The opinion of the court was delivered by: HOWARD MUNSON, Senior District Judge
MEMORANDUM DECISION AND ORDER
On August 9, 1999, the Clerk's Office for the Northern District
of New York received correspondence from pro se plaintiff,
Grant D. Langdon ("Langdon"), which included a notice of motion
and an affidavit in support of his request for sanctions for full
recovery of damages, presumably made pursuant to Rule 11(c) of
the Federal Rules of Civil Procedure, against defendants.
Previously, on July 14, 1999, the court granted defendants'
motion to dismiss the case pursuant to Rule 12(b)(6) of the
Federal Rules of Civil Procedure holding that Langdon and his
son's case was barred by the doctrine of res judicata. See
Langdon v. Proper, 1999 WL 263554 (N.D.N.Y. July 14, 1999).
Judgment was entered for defendants the same day. Dkt. No. 41.
Plaintiff never appealed the court's order of dismissal to the
Second Circuit Court of Appeals, thus rendering this court's
judgment final and the case closed.
On June 1, 2004, the court received a Mandate from the Second
Circuit Court of Appeals, which denied Langdon's mandamus
petition to compel the district court to decide Langdon's motion
for sanctions. The Second Circuit noted that Langdon had "failed
to submit evidence that the motion for sanctions, which is
neither reflected on the district court's docket sheet nor
present in the record, was actually filed in the district court . . .
If [Langdon] wishes to contest the accuracy of the district
court's records, application should be made to that court." Dkt.
On June 4, 2004, the court received correspondence from Langdon
in which he contested the accuracy of the district court's records. Langdon cited his
motion papers dated August 4, 1999, and noted that in reply to
his motion for sanctions, counsel for defendants had submitted an
affidavit in opposition. After review of Langdon's submissions,
the court determines that Langdon submitted a motion for
sanctions that should have been filed and surmises that, due to
clerical error, plaintiff's motion for sanctions was never file
stamped and thereafter remained in the correspondence section of
the case file.*fn1 The court will now address Langdon's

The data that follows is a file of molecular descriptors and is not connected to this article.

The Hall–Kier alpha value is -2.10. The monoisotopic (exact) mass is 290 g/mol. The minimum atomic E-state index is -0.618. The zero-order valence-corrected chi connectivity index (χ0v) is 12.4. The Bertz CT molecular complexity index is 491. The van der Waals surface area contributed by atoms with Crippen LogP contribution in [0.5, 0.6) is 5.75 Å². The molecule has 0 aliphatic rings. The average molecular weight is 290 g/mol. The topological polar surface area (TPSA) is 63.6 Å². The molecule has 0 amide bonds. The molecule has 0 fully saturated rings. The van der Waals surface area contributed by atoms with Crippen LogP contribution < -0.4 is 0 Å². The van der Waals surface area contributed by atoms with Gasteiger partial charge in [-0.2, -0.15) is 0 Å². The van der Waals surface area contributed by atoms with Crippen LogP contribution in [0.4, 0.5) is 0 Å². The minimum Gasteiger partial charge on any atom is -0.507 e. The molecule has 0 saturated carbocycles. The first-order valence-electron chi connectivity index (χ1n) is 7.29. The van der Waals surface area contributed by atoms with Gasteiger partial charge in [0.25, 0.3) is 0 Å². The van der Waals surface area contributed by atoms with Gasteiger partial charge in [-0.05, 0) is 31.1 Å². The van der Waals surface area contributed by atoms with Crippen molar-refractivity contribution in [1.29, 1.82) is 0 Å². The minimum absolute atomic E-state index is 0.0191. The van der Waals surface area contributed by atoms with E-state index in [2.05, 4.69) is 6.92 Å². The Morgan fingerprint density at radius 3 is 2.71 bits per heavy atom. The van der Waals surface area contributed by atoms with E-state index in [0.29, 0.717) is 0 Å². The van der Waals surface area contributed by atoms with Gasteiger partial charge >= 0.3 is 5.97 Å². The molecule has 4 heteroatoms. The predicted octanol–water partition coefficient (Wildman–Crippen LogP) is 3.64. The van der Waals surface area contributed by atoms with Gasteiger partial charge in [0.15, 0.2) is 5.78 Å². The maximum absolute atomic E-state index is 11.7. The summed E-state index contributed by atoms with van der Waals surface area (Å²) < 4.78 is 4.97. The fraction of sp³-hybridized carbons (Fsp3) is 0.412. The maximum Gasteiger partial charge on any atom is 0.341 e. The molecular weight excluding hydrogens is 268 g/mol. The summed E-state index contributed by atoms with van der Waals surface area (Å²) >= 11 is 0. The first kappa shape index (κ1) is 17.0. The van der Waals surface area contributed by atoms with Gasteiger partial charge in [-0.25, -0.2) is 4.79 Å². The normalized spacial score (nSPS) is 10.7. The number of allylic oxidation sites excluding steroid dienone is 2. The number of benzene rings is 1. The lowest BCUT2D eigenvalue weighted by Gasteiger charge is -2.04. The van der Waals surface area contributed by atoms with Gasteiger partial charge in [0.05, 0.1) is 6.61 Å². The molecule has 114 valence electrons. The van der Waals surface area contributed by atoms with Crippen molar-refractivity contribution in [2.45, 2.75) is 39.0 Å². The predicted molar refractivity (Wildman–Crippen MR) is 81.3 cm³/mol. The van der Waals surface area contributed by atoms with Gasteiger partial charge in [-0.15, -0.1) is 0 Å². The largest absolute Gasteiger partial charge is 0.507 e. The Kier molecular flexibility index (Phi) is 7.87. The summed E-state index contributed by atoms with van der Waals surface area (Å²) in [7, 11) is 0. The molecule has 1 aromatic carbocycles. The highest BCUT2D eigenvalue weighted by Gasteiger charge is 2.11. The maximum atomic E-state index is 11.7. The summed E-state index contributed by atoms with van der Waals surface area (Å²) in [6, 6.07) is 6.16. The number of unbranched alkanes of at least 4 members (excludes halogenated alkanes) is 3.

motion for sanctions.
I. Plaintiff's Pro Se Status
Because plaintiff proceeds pro se in this matter, the court
must hold his submissions to "less stringent standards than
formal pleadings drafted by lawyers." Haines v. Kerner,
404 U.S. 519, 520, 92 S.Ct. 594, 30 L.Ed.2d 652 (1972); accord
Burgos v. Hopkins, 14 F.3d 787, 790 (2d Cir. 1994) ("[W]e read
[the pro se party's] supporting papers liberally, and will
interpret them to raise the strongest arguments that they
suggest."). This liberal standard, however, does not excuse a
pro se litigant from complying with relevant rules of
procedural and substantive law. See Traguth v. Zuck,
710 F.2d 90, 95 (2d Cir. 1983).
II. Alleged Sanctionable Conduct
In his August 9, 1999, affidavit, Langdon alleges that
"[l]awyers for the defendant and the named defendants Obstructed
Justice by destruction Of evidence, the willful withholding of
evidence and filing a frivolous motion To conceal the illegal
actions of the County of Columbia and the defendants." In his
June 4, 2004, affidavit, Langdon alleges that James Resila, Esq.,
counsel for defendants, submitted affidavits he knew to be false. Langdon
further alleges that Resila withheld exculpatory evidence from
the Grand Jury and District Attorney. Langdon requests that the
court award "sanctions covering the full damages caused by the
defendants" in the amount of $50 million and bar Carter, Conboy,
Case, Blackmore, Napierski & Maloney, P.C. from appearing before
the Federal Courts and practicing law within the State of New
York. Langdon Aff. August 9, 1999; Langdon Aff. June 9, 2004.
III. Rule 11 Procedural Requirements
As noted above, Langdon failed to specify under or upon which
statute he was bringing his motion for sanctions against
defendants. Based upon the allegations contained in Langdon's
affidavits, as summarized above, the court infers that Langdon
brought his motion pursuant to Rule 11(b) and Rule 11(c) of the
Federal Rules of Civil Procedure. Rule 11(b)(3) states
By representing to the court . . . a pleading,
written motion, or other paper, an attorney or
unrepresented party is certifying that to the best of
the person's knowledge, information, and belief,
formed after an inquiry reasonable under the
circumstances, (3) the allegations and other
factual contentions have evidentiary support or, if
specifically so identified, are likely to have
evidentiary support after a reasonable opportunity
for further investigation or discovery.
Rule 11(c) states "[i]f after notice and a reasonable opportunity
to respond, the court determines that [Rule 11](b) has been